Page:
Through Hollywood & Football fans can learn about my businesses like Rise Nation, which a lot of people don’t know. It’s kind of funny, I’ve done interviews, tweeted, posted on Instagram and people are still like, ‘wow, I never knew that an NFL player owned Rise.’ I continue to try and branch out myself that way and spread some eSports awareness. I also have my own record label in Spirited 76. Plus, I just want you to know about me and my family. I’m pretty much a goofy guy. I like to have fun and do different things with my friends, so you’ll get to see that.
How’s the move to LA been? What will your close proximity to the entertainment capital of the world, Los Angeles, open up for you?
It’s my first time living on the west coast. Everyone knows about LA. There’s definitely a bunch of opportunities. The reality show is one of them, to branch out and show myself a little bit more, which we really didn’t get to do in St. Louis. All of the interviews and commercials, they’re all great, but I just want to make sure I don’t change and become too Hollywood, and keep my family grounded, too. It’s a give-and-take battle, and it’s a constant one.
Speaking of personal branding, you were a big hit with the Gillette campaign earlier this year. Do the bigwigs in Hollywood now have you on speed dial for the next big marketing campaign?
It’s extremely tricky. When I’m doing stuff off the field, you don’t want to do too much. You want to have that balance. You always have to remember that the check to do a commercial is good, but you’re not making anywhere near what you are as an athlete. With Gillette though, I’m already a dancing machine. I know this already in my heart of hearts. Now doing that with a bunch of pads on and cleats is a little bit tougher. I’ve also done a funny PSA on adopting animals. Now, in LA, it’s just going to keep coming in, so what are you going to do with that?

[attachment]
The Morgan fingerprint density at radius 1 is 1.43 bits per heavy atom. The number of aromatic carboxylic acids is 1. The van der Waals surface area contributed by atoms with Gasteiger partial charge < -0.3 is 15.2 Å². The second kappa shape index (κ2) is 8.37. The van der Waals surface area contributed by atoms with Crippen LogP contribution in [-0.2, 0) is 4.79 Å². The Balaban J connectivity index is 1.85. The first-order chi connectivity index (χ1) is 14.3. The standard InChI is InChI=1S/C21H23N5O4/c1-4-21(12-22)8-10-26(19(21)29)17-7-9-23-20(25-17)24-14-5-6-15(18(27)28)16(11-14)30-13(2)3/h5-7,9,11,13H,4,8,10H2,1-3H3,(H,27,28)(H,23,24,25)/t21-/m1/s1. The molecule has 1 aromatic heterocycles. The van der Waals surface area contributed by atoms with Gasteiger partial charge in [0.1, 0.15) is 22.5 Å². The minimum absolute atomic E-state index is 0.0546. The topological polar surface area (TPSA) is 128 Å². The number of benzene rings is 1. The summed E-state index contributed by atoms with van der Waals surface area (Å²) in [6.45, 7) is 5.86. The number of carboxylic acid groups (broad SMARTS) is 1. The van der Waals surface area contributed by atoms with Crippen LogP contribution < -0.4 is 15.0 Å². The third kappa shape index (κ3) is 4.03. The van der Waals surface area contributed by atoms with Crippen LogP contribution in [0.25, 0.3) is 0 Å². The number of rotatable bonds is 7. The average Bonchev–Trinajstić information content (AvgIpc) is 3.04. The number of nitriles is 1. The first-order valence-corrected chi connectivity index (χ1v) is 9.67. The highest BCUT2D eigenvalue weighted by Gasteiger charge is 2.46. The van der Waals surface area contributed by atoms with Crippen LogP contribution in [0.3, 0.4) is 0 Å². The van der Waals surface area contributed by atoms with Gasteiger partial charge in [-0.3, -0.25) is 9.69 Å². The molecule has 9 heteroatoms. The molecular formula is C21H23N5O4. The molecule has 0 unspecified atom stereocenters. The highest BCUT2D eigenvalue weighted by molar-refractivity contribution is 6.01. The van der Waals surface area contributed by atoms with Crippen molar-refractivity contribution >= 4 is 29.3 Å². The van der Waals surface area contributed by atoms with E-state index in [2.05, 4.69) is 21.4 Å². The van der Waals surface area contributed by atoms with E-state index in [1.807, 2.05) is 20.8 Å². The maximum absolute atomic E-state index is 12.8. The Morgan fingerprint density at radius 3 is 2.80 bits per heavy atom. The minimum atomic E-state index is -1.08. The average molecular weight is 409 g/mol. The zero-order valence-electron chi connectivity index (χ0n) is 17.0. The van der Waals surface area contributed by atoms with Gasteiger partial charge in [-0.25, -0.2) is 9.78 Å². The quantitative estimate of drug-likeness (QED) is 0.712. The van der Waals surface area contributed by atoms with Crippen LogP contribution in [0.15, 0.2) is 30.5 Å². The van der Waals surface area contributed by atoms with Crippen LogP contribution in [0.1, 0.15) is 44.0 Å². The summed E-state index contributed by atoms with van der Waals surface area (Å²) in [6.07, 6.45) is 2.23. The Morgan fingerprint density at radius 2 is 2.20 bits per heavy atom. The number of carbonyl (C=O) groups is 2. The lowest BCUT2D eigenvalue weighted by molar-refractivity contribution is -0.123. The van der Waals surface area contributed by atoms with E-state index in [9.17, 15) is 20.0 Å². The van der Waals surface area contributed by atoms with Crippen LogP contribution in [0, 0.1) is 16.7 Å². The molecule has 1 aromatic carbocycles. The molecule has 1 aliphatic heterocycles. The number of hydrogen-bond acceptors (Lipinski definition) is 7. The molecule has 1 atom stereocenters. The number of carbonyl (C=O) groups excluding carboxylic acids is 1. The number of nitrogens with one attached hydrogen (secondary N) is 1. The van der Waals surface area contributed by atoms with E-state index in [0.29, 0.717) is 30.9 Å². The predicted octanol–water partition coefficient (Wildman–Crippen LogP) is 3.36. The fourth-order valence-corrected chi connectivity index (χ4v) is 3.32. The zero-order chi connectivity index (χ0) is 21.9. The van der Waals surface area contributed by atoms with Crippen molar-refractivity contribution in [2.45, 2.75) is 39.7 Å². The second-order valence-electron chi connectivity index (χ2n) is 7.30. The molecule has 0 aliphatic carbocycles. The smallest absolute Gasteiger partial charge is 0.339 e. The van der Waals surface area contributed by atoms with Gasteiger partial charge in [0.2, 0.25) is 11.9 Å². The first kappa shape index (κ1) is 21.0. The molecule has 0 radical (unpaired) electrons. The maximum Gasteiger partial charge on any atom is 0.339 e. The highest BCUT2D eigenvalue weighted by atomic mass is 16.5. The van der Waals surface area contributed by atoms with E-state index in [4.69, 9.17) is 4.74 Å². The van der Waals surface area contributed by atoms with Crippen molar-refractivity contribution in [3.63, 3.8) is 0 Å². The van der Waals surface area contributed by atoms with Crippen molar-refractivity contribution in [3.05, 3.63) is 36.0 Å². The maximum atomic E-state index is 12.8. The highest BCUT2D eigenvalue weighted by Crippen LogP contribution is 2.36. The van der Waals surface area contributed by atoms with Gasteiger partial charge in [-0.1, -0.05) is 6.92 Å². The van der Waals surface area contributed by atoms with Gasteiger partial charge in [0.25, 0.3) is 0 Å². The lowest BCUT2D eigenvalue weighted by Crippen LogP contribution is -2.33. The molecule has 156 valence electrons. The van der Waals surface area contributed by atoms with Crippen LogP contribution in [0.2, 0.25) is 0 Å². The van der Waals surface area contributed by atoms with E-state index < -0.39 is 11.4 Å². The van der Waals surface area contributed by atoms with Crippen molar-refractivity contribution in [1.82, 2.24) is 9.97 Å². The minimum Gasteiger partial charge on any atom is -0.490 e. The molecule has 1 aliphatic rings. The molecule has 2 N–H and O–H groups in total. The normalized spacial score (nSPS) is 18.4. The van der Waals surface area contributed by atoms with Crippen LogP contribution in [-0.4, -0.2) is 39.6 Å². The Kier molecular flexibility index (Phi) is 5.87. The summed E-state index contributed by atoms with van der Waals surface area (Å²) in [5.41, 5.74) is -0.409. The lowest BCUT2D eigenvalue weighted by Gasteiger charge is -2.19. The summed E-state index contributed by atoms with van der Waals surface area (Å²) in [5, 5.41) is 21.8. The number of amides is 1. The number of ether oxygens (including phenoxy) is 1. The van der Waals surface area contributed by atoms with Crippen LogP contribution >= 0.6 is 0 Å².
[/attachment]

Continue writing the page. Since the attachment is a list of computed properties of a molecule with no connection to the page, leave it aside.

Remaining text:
How else do you spend your down time? Do you play Madden?
Nah, man. I don’t play any type of Madden. I will tell you why—because I live Madden. I play Madden every day of my life. Your offseason is three minutes, mine is six months. I’m not going to be playing Madden when I’m already living it 24/7. Who wants to look at football when you’ve been practicing for three hours and you’ve been in the film room for about nine hours a day. There’s just no way. No way.
Your Madden rating was an 83 last year. What are you going to have to do on the actual field this year for the Rams to make that better?
The only thing that I can do is stay healthy. This game is just hard, period. It’s rough trying to watch the game from the sideline. I’ve already gone through a couple of shoulder surgeries. Everything is good now. I have a very positive attitude and outlook on this team, and on myself. The biggest thing I need to do is stay healthy and continue to play the way I need to play. I’ve had a bunch of unknowns happen to me where I’ve had to switch positions. I’ve played all four positions in one game on the offensive line, which is completely crazy. I’m definitely confident in my ability. I have personal goals that I need to obtain. I intend on having a fantastic year and just opening holes for [running back] Todd Gurley.
The spotlight will be much brighter on you this year since you’ll have to keep the No. 1 overall pick in Jared Goff upright under center, and open holes for Todd Gurley. Do you feel any extra pressure having to protect the franchise saviors?